THE FUCKEE’S HYMN
A reply to an earlier work – a radically digressive footnote – and the opening salvo of a new tendency. It is intensely personal and explores the relationship of storytelling to violence, to power, and to memory.
Like Distinguished Flying Cross (2001), The Fuckee’s Hymn evokes the figure of William Wilkerson, a Vietnam war veteran, a then young helicopter pilot whose decorations served to camouflage a blunder of the US army. This new film, perhaps the author’s most mercilessly dark and personal film, mirrors the structure of Distinguished Flying Cross, being split between a domestic interior and an exterior devoured by ghosts from the past. Like the previous film, the title is taken from one of the bawdy songs his father liked to hum. But William Wilkerson is no longer there to sing, and it is his son who now recites the song in his inimitable bass voice, deep and scathing: “He stood on a steeple / And he pissed on the people / And the people couldn’t piss on him / Him. Fuck him.” The Fuckee’s Hymn attacks the mythification of the veteran, the decorations that turn savagery into heroism, the lethal power of stories that twist the truth of wars and transform them into an inexpiable burden. For Travis Wilkerson, stories can kill and it’s certainly because his father was made a hero that he died. The welcoming living room where two attentive sons sat round their father to hear his tales of exploits and defeats has given way to an uninhabitable darkness. All that remains for this voice is to wander around woods visited by war images brought home and to disarm these stories with the heart and with anger.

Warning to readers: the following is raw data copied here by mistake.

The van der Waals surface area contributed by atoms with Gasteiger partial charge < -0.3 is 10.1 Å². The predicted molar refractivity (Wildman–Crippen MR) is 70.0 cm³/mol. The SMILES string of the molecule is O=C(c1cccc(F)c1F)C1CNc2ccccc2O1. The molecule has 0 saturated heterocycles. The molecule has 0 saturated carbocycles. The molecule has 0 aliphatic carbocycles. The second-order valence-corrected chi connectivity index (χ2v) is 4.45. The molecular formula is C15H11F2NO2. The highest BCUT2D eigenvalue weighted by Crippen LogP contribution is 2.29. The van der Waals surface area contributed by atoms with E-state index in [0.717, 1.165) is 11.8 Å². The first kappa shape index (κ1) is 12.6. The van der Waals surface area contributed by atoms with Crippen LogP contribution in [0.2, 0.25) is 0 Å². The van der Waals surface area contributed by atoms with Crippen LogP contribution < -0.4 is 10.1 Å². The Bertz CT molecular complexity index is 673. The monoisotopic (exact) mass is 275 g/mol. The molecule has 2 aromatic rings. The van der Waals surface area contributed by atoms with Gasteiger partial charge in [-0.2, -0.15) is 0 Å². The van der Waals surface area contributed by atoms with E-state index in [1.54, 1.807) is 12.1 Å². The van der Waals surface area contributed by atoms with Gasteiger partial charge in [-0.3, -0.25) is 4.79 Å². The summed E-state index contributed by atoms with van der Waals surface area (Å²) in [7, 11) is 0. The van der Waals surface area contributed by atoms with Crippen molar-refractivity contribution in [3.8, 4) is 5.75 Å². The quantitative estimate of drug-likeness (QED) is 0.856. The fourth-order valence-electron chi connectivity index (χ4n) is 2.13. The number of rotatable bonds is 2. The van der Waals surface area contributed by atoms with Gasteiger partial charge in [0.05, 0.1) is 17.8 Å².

Travis Wilkerson‘s internationally recognized body of filmmaking crosses boundaries with documentary and fiction, performance, and activism. In 2015, Sight & Sound called Wilkerson “the political conscience of American cinema.” His films have screened at hundreds of venues and festivals worldwide, including Sundance, Toronto, Locarno, Rotterdam, Vienna, Yamagata, the FIDMarseille and the Musée du Louvre. His work with Erin Wilkerson in Creative Agitation was included in the Venice Biennale. His writings on film have appeared in Cineaste, Kino!, and Senses of Cinema. He has taught filmmaking at the University of Colorado, CalArts, Pomona College, Vassar College, and LaSalle College of the Arts, Singapore. He is Associate Professor of Documentary Practice, Duke Kunshan University.